Social enterprises: Don’t focus on the unicorns!

We all love social enterprises, don’t we? Bridge International Academies, Mobisol, Aravind – these innovative businesses are providing quality education, energy and health care services to thousands of people living in poverty. Yet, the focus on finding and supporting these “Unicorns” may preclude a broader understanding and more systematic support for the social enterprises on the ground.

Social enterprises blur the established sector boundaries of for-profit and non-profit. They are defined as privately owned organizations that use business methods to advance their social objectives. They maximize social, environmental and economic outcomes for target beneficiaries rather than maximizing profits. A mapping of social enterprises in seven countries in Africa (Kenya, Malawi, Rwanda, South Africa, Tanzania, Uganda, and Zambia ) on behalf of the World Bank revealed these 3 surprising facts:

1) Social enterprises are not always financially self-sustainable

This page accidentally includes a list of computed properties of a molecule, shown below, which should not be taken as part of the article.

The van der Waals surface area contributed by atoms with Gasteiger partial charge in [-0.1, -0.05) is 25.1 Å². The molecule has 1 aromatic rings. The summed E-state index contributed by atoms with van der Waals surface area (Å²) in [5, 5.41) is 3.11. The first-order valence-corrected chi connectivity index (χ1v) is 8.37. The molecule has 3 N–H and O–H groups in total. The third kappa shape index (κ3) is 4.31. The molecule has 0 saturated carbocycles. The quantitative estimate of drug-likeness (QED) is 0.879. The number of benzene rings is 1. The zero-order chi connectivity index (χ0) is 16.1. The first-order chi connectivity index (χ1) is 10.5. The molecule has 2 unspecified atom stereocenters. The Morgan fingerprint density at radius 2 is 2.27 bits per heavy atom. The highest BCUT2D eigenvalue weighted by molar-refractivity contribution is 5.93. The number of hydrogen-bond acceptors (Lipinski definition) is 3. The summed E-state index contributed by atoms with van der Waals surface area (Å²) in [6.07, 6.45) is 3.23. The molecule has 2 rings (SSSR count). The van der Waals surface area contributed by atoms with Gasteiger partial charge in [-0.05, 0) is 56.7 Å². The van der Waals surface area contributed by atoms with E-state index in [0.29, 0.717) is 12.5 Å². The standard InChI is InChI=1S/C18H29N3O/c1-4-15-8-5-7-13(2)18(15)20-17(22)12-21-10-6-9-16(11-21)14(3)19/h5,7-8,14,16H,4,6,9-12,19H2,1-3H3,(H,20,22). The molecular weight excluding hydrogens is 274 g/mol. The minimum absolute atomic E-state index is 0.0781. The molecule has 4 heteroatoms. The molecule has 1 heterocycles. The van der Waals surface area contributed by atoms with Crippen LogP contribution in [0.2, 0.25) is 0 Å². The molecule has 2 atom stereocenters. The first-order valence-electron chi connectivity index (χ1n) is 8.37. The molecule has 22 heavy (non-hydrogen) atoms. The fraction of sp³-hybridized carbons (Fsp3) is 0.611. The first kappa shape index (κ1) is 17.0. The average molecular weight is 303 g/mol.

To be more specific, social enterprises often don’t just rely on revenues from their clients for income. Instead, they leverage public sector subsidies or grants as well as donations from institutional or private donors to offer prices that their low-income target group can pay. Their hybrid nature thus allows them to combine the efficiency and market-logic of businesses with a deep reach into poorer segments of society. As a result, social enterprises are often registered as non-profits, or use a non-profit arm to take care of the non-commercial parts of the model.

This mixed model can make social enterprises especially interesting as partners of the public sector, because they can go further that purely publicly funded organizations without compromising on their social mission. However, the mantra that social enterprises should aim to become financially self-sustainable keeps us from systematically developing such smart hybrid cross-sector models.

2) Social enterprises are not always innovative startups
Many of the organizations we encountered in our screening based on the definition above did not match with our typical idea of the innovative startup. Indeed, traditional actors outnumber the new kids on the block, especially in countries and sectors where the social enterprise concept is less established, such as Malawi or the sanitation sector. The following typology shows the diversity of organizational backgrounds we encountered: